Objective: To examine concordance for systemic sclerosis (SSc) in monozygotic (MZ) and dizygotic (DZ) twins.
Methods: MZ and DZ twins were recruited nationwide. Zygosity was confirmed by DNA fingerprint analysis. The presence of antinuclear antibodies (ANAs) was determined using indirect immunofluorescence with HEp-2 cells as substrate. Identification of SSc-associated serum autoantibodies was performed by immunoprecipitation and double immunodiffusion. Major histocompatibility complex class II alleles were identified by polymerase chain reaction-restriction fragment length polymorphism analysis.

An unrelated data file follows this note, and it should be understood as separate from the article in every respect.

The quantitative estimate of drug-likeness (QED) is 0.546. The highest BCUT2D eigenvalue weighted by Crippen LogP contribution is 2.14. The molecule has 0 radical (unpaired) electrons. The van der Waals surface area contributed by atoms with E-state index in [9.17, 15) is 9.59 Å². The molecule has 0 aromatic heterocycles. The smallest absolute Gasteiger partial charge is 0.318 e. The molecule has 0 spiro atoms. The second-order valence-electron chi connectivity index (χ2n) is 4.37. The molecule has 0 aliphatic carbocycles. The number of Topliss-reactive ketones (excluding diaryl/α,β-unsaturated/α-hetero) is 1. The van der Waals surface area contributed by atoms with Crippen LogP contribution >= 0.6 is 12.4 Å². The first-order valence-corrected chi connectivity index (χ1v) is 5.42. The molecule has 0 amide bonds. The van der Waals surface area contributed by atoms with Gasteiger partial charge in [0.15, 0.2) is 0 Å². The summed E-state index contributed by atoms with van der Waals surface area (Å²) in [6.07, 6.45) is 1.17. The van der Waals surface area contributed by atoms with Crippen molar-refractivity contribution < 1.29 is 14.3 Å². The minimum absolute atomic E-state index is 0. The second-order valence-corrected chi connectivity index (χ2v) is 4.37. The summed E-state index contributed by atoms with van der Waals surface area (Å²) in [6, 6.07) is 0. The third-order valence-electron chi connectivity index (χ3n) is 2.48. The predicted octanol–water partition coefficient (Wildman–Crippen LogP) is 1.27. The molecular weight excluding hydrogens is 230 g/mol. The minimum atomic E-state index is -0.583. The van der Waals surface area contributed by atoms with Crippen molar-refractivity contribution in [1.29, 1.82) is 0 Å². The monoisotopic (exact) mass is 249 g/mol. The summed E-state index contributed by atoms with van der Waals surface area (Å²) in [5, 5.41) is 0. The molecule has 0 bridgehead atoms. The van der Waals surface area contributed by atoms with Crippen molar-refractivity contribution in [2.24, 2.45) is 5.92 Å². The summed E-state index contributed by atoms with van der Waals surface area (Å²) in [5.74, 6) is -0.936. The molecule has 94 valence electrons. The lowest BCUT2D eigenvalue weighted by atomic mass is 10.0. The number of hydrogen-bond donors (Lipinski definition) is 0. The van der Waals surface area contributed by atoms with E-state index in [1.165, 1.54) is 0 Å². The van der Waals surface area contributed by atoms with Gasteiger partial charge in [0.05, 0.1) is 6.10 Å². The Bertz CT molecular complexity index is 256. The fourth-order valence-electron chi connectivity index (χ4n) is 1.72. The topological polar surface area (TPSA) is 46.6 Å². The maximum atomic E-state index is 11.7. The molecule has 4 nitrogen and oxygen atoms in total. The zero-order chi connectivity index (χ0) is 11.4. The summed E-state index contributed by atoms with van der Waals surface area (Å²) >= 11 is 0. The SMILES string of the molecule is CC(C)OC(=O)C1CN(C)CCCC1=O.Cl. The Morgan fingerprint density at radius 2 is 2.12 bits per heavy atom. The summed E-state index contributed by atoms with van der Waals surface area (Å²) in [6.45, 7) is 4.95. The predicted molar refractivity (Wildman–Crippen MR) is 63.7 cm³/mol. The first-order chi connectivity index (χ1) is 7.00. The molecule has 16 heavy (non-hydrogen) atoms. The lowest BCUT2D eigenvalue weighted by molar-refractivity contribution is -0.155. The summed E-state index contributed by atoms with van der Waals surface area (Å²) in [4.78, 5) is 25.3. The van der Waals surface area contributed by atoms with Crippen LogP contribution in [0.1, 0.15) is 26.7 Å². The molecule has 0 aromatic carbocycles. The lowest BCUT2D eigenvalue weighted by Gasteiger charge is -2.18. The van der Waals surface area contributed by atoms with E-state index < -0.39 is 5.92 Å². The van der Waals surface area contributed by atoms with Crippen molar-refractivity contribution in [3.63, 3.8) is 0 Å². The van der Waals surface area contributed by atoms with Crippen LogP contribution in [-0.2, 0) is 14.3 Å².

Results: Concordance for SSc was found to be similar in MZ and DZ twins. Overall concordance for SSc was low in the twins (4.7%). Concordance for the presence of ANAs was significantly higher in MZ twins compared with DZ twins. SSc-associated serum autoantibodies occurred exclusively in patients with SSc. The distribution of SSc-associated serum autoantibodies was similar to that observed in our large database of SSc patients. Increased HLA allele sharing was detected in DZ twins, irrespective of disease concordance.
Conclusion: These results indicate that inherited genetic factors are not sufficient to explain the development of SSc. Rather, these data indicate that inheritance may play a role in the development of serum autoantibodies in the "healthy" twin sibling of an SSc patient.